from the television for a few moments and just listen. . . not to what is being said, but to the noise in general. The sounds
that come out of that box can be very annoying after only a few moments. Radios are no better. Nor are little
cassette players with headphones that you can snap on your belt.
There also is a human and animal element as well.
Barking dogs. Shouting couples. Crying children.
There was a time, before steam engines were invented and before electricity was artificially
created from wired generators, when people enjoyed a more tranquil way of living. As we moved through the industrial and more
recently the electronic age, the noises have intensified..
Noise pollution crept into our environment slowly. The change
was so gradual we didn't notice its effect. People welcomed the light bulb when it arrived. They couldn't wait to get their
homes wired for electric power. They loved the Edison phonographs, the radio, the telephones and later the televisions. Each
new invention seemed to make our daily lives more wonderful. We welcomed the noises that came with these new inventions, never
realizing what it was doing to us on a spiritual level.
Now we can't escape noise pollution. My wife and I recently
lived for a while with a Navajo medicine man in a remote high desert area of northeast Arizona, where you can drive for miles
and never see a house. There was noise pollution. The Navajo had electric wires strung all over the reservation. The government
built homes for the younger families contained television sets, radios, microwaves, water pumps, refrigerators and all of
the other trappings of modern life. Every household kept several dogs that liked to bark at every moving thing. When I would
go for a walk down one of the lonely dirt trails leading across the reservation, my senses were assaulted by passing pickup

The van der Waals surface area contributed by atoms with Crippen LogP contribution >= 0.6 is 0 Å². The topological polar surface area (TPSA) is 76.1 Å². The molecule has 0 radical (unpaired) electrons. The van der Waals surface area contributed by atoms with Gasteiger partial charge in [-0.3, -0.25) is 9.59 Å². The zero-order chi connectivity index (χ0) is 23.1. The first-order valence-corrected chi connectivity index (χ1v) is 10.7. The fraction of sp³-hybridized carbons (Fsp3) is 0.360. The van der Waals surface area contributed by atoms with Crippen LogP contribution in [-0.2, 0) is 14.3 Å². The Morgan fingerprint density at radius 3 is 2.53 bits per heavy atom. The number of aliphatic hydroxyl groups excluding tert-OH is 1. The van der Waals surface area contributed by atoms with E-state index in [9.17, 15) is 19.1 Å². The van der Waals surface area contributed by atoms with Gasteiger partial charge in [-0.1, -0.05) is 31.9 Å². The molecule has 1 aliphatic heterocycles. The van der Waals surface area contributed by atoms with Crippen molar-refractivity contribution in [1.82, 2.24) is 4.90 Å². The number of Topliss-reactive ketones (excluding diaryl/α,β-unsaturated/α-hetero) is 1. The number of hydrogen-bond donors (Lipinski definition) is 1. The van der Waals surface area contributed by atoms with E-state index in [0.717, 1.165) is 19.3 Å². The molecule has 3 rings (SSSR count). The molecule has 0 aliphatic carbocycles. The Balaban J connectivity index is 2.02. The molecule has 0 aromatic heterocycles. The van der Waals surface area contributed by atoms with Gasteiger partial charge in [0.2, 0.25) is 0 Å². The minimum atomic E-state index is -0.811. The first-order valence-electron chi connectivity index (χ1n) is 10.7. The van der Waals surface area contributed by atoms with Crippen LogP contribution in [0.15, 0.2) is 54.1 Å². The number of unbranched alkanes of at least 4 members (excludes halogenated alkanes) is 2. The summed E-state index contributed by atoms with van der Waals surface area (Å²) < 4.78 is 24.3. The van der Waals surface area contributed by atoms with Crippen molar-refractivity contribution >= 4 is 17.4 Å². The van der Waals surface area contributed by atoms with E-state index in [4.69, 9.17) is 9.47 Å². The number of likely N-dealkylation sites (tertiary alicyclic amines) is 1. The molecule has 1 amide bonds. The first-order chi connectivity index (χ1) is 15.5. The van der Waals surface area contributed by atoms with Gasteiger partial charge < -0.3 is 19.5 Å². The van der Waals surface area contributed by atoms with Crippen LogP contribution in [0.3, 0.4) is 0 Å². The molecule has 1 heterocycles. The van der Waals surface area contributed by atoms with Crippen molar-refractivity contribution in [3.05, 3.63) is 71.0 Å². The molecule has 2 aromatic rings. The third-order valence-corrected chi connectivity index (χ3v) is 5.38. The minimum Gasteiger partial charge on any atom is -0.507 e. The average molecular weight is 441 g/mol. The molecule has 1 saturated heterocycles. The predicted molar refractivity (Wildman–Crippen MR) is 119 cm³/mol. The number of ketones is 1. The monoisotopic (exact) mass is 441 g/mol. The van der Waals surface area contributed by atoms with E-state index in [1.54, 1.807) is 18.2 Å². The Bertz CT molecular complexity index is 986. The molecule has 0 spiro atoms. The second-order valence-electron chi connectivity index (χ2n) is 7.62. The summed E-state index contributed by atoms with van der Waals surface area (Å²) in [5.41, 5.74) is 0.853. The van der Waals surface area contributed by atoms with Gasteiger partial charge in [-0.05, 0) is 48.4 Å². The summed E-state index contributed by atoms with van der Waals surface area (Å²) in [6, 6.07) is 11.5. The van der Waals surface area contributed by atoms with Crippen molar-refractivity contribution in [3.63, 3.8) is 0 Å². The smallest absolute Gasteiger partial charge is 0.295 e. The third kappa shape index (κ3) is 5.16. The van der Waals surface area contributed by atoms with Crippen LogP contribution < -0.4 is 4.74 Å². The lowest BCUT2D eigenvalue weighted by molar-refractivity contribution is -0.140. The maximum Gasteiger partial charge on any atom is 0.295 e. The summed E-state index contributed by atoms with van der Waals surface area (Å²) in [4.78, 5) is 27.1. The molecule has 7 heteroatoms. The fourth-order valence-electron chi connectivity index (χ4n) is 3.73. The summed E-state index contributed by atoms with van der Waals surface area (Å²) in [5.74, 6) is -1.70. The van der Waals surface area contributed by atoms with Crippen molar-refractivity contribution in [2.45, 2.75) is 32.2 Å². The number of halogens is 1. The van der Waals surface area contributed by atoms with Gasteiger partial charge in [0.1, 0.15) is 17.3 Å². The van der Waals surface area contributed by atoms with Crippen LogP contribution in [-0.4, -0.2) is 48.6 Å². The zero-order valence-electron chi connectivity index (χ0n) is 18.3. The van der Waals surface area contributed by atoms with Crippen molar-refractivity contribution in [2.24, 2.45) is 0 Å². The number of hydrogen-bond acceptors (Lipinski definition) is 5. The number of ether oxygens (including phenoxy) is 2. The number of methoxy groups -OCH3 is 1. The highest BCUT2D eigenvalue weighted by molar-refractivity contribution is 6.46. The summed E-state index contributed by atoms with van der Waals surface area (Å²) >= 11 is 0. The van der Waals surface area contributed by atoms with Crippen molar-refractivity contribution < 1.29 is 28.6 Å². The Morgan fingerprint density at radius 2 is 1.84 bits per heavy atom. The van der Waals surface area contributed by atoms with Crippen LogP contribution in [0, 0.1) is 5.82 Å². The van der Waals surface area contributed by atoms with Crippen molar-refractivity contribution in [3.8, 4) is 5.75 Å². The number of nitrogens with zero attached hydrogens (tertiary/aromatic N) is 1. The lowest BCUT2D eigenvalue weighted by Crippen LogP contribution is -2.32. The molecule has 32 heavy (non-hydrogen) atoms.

trucks, and jet aircraft flying overhead.
The tragedy of all this is that the human race has inadvertently found a
way to go into self-destruct. Humans no longer have the ability, the will, or even the thought of seeking a moment of peace
for purposes of meditation and personal reflection. Without this, it is impossible for us to ever look within ourselves and
find the real God.
Much easier to fall prey to the addictive trap of loud music and fast paced living, letting the
senses be constantly excited for personal gratification on every level. Easier to ignore the nagging warnings from the subconscious
that we need to stop and get our bearings. Let the church, with its false promise of an ever-loving external god who watches
over us, voluntarily take care of our spiritual needs. Heaven forbid that we might be expected to do the work on our own.
Most societies, and especially the Christian church, share a belief in a pending judgment on the human race. The Christians
call it a seven-year tribulation, during which two-thirds of the people in the world will be destroyed. As the end of the
millenium draws close, talk of a possible world calamity now makes the daily news. People are concerned about Y2K, sun flares,
global warming, the chances of a meteor striking the planet, and they look with alarm at the growing number of serious storms,
earthquakes and volcanic eruptions.
The FBI, in a recent report to police agencies, predicts trouble from religious
extremist groups because of their belief in either an apocalypse, or a plot by the United States government to plunge the
world into a New World Order. The police appear to be making plans to handle anarchy. As more and more people believe in an
impending doomsday scenario, the chances increase that such a disaster will actually happen. Everybody is expecting something
to happen. They probably will not be disappointed.
If and when it happens, the survivors will make it because they
had their spiritual affairs in order. They will have done the work. And the work does not mean trusting a superficial god
of mercy to save us at the last moment. Those who are still alive when the trouble is over will be there because they saved
An important first step toward spiritual revival is simply turning off the noise.